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California Aftermarket Parts Bill Defeated


California Senate Bill 1059, which would have made it unlawful for any insurer to require the installation of an aftermarket part for the first three years of the vehicle’s life as well as restrict the ability of insurers to replace a part with a lower priced replacement part during this same three-year period, has been defeated.

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A large coalition including the California Automotive Wholesalers’ Association (CAWA), Automotive Aftermarket Industry Association (AAIA), Coalition for Automotive Repair Equality, LKQ/Keystone, California Retailers Association, AAA, the insurance industry and others worked together to lobby against S.B. 1059.

"The California State Senate clearly understands that S.B. 1059 is bad for California consumers," said Rodney Pierini, president and CEO of CAWA. "Given the soaring costs of fuel and increasing costs of everyday goods and services, consumers deserve options from both the high costs of original equipment parts as well as increased insurance premiums. Insurers being forced to approve only one sourced, high-priced part when the same or better quality aftermarket part is available and backed by long-term or lifetime warranties is a lose-lose for consumers."


According to CAWA, aftermarket replacement parts are in most cases manufactured by the same companies that manufacture the car company parts, and the only difference can be the box they’re marketed in and the price of the parts. CAWA also claims that aftermarket parts are identical or even more improved parts that come with long-term or lifetime warranties and cost up to 50 percent less than the identical car company part.

 "Aftermarket businesses and their employees should be extremely proud of this accomplishment," said Aaron Lowe, vice president of government affairs for AAIA. "Working together, there’s no stopping the automotive aftermarket when faced with constant ploys by the car companies and others to restrict our ability to serve our customers, offer affordable and quality automotive replacement parts and remain competitive in the marketplace."


The Collision Repair Association of California (CRA), which backed the bill, was disappointed in its defeat but wasn’t ready to call it a total loss.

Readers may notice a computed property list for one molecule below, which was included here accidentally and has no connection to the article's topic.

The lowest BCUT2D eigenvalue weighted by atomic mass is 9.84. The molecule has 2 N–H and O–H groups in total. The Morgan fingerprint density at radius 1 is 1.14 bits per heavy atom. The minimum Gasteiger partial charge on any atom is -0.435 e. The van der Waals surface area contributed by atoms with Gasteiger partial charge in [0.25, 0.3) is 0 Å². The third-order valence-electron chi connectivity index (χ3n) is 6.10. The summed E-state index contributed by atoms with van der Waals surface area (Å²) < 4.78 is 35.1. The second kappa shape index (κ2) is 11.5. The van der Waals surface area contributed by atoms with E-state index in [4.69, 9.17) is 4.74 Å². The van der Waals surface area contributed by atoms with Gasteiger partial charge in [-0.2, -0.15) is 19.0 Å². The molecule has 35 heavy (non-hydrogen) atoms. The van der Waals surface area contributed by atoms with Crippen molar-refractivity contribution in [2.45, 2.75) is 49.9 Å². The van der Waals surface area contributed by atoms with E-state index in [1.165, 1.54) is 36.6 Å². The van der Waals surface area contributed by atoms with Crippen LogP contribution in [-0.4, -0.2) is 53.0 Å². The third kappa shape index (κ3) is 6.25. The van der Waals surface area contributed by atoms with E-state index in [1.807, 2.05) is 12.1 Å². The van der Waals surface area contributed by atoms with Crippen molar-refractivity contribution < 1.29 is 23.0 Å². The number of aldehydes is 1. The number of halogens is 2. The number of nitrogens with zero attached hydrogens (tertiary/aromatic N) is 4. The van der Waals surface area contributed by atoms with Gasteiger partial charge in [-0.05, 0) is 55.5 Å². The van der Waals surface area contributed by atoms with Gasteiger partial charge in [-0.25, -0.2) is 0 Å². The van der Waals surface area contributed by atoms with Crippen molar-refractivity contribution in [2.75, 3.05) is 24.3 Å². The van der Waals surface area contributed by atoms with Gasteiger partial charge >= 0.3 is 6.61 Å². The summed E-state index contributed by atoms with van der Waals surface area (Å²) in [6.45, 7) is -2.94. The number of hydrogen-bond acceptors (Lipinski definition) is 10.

"The CRA as a whole was quite successful at the previous
committee and judicial hearings," said Lee Amaradio Jr., CRA member and owner of Faith Quality Auto Body Inc. in Murrieta, Calif. "We’ve been able to draw attention to
many other issues and are gaining the recognition in Sacramento that
wasn’t there in the past."

"The insurance companies are presently leading people blindly and selling policies that are misleading," Amaradio added. "And while I agree that there are many great aftermarket radiators and condensers out in today’s market, there are also many poor quality parts that only mimic the OEMs’ quality. We still have a warranty issue with consumers, and the federal warranty act doesn’t cover them in this situation when an aftermarket part fails and causes residual damage.


"We’ll continue to move forward and build on the positive things we’ve learned, and we’ll work as an industry to support those Senators who have supported us. I would like to thank Sen. Migden for all of her efforts to get this bill started. Once again, the lobbyists were out with a large force and were able to sway the vote in their direction by using misinformation as to what the bill contained."

CRA lobbyist Richard Steffen added his own take on the defeat: "Our main argument was that consumers have a right to know what is and is not in their vehicle insurance policies. The leading consumer groups (Consumers Union and Consumers for Auto Reliability and Safety) in the nation supported S.B. 1059. The opposition never commented on a consumer’s right to know. Now, this opposition is public record and, in my opinion, will serve as proof that insurers are doing a disservice to their customers when they keep the use of factory or aftermarket parts a secret. Eventually, public policy will be shaped to provide consumers with more information about their policies."  

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